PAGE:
For the November 2011 ‘liveSTOCK Exchange’ event at ILRI, Steve Kemp, a livestock molecular geneticist, reflects on the evolution of ILRI’s research agenda and the role of biotechnology research in that agenda . . .
Steve Kemp first came to the Nairobi campus of the International Livestock research Institute (ILRI) in 1985 when it was (literally) another institute, known as the International Laboratory for Research on Animal Diseases (ILRAD). ILRAD was one of two institutions formed in Africa in the early 1970s that joined to become ILRI in 1995 (the other was the International Livestock Centre for Africa, ILCA, based in Addis Ababa, Ethiopia).
Kemp left ILRAD just as the amalgamation with ILCA took place, in 1995, to return to the University of Liverpool, where he worked for the next ten years. He came back to ILRI in 2005 to again work in the Nairobi animal disease laboratories. And on his return he ‘found a very different place’.
ILRAD had focused almost exclusively on improving control of two major protozoan animal diseases of Africa: East Coast fever, caused by the tick-borne parasite Theileria parva, and African animal trypanosomosis, an animal form of human sleeping sickness, caused by tsetse-borne trypanosome parasites. Kemp has spent his professional life working on the latter, looking into the molecular biology of genetic resistance to trypanosomosis displayed by some ancient native African livestock breeds. The objective of his research has been to, first, locate the genes that control this useful disease resistance trait, and then to make better and wider use of those genes to protect more of Africa’s stock from this wasting illness, which is arguably the most economically devastating of the continent’s livestock diseases.
When Kemp returned to the ILRAD, now ILRI, Nairobi laboratories in 2005, he found a very different place. The veterinary vaccine developers in the ‘wet’ laboratories were now surrounded by other kinds of ‘dry-lab’ scientists, from livestock breeders and other kinds of ‘whole animal’ livestock scientists to rangeland specialists, landscape ecologists and agricultural systems analysts and economists—’even’ sociologists.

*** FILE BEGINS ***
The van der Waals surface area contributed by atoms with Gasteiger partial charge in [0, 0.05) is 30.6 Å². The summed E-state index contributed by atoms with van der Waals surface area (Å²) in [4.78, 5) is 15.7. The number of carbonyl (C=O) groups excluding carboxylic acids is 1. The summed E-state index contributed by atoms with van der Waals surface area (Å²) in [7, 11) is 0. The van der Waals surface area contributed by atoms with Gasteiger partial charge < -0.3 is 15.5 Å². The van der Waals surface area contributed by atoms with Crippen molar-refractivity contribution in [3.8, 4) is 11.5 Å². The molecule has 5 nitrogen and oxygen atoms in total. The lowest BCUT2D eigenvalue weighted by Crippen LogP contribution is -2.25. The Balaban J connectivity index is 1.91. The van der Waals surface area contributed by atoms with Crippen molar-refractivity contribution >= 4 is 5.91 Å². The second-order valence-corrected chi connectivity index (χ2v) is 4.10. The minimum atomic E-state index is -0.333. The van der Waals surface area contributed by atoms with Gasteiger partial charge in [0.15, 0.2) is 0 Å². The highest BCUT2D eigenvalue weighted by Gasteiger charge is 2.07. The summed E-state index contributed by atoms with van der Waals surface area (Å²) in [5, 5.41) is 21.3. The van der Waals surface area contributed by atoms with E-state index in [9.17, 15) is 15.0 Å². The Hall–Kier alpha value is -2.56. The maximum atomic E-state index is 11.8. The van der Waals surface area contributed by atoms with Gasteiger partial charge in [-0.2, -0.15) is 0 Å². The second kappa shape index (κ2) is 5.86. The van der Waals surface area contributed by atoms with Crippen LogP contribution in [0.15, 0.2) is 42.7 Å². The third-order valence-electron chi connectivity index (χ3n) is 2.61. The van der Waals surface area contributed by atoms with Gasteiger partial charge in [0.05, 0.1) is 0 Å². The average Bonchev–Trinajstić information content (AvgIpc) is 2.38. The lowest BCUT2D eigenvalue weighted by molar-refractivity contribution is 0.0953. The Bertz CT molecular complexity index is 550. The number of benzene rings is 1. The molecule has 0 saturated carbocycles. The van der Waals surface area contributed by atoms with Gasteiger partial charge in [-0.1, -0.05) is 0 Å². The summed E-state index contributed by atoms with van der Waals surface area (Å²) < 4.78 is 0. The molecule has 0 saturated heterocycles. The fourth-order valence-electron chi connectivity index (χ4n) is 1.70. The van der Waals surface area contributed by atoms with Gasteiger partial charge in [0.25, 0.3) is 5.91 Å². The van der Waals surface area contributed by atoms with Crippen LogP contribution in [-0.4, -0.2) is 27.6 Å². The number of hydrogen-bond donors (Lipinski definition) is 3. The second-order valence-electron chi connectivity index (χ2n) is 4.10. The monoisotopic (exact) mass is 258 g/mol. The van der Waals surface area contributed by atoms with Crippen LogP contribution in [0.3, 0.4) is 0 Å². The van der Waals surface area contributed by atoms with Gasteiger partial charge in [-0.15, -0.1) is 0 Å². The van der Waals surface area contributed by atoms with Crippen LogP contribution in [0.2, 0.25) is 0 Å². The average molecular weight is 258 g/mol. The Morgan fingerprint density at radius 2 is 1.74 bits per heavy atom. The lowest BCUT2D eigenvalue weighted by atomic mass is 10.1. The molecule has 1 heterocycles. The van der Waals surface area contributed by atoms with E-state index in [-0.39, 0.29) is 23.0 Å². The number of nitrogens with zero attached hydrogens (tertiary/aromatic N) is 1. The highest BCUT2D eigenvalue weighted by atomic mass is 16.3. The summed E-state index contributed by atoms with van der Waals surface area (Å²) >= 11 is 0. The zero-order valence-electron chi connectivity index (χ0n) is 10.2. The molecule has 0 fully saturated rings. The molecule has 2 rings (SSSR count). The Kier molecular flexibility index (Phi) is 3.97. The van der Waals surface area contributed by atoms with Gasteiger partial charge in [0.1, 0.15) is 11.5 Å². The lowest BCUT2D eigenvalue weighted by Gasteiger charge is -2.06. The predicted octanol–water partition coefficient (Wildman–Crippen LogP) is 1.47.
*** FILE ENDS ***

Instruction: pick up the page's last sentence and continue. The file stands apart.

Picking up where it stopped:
This was not, as Kemp admits, an easy passage for him. Much of the strength and reputation of ILRAD’s animal disease work had been eroded in the transition from ILRAD to ILRI, and it was easy to put the blame on the wider research agenda that ILRI was now, perhaps too ambitiously, pursuing, with the result that biotechnology expertise was being diluted. Getting used to working in an ‘integrated’ research environment, Kemp says, where biotechnology plays only a part in a greater research agenda, took getting used to.
What’s interesting is that Kemp’s own research area—the genetics of animal disease resistance—had been doing a lot of its own integrating as the gene and information revolutions took hold, with their rapid advances exploding with whole-genome sequencing and other transformative technologies, necessitating the absorption of new kinds of specialists such as bioinformaticians and opening the door to direct relevant work with medical researchers, ecologists and others. Kemp leads international research groups now at the very forefront of this fast-changing multidisciplinary frontier.
Kemp says he has come round to seeing the value of working within an even more broadly integrated research portfolio, and will be spending even more of his time in the near future on human as well as animal health issues. And who knows where that may lead him over the next decade . . . .
Watch the 4-minute interview with Steve Kemp.
On 9 and 10 November 2011, the ILRI Board of Trustees hosted a 2-day ‘liveSTOCK Exchange’ to discuss and reflect on livestock research for development. The event synthesized sector and ILRI learning and helped frame future livestock research for development directions.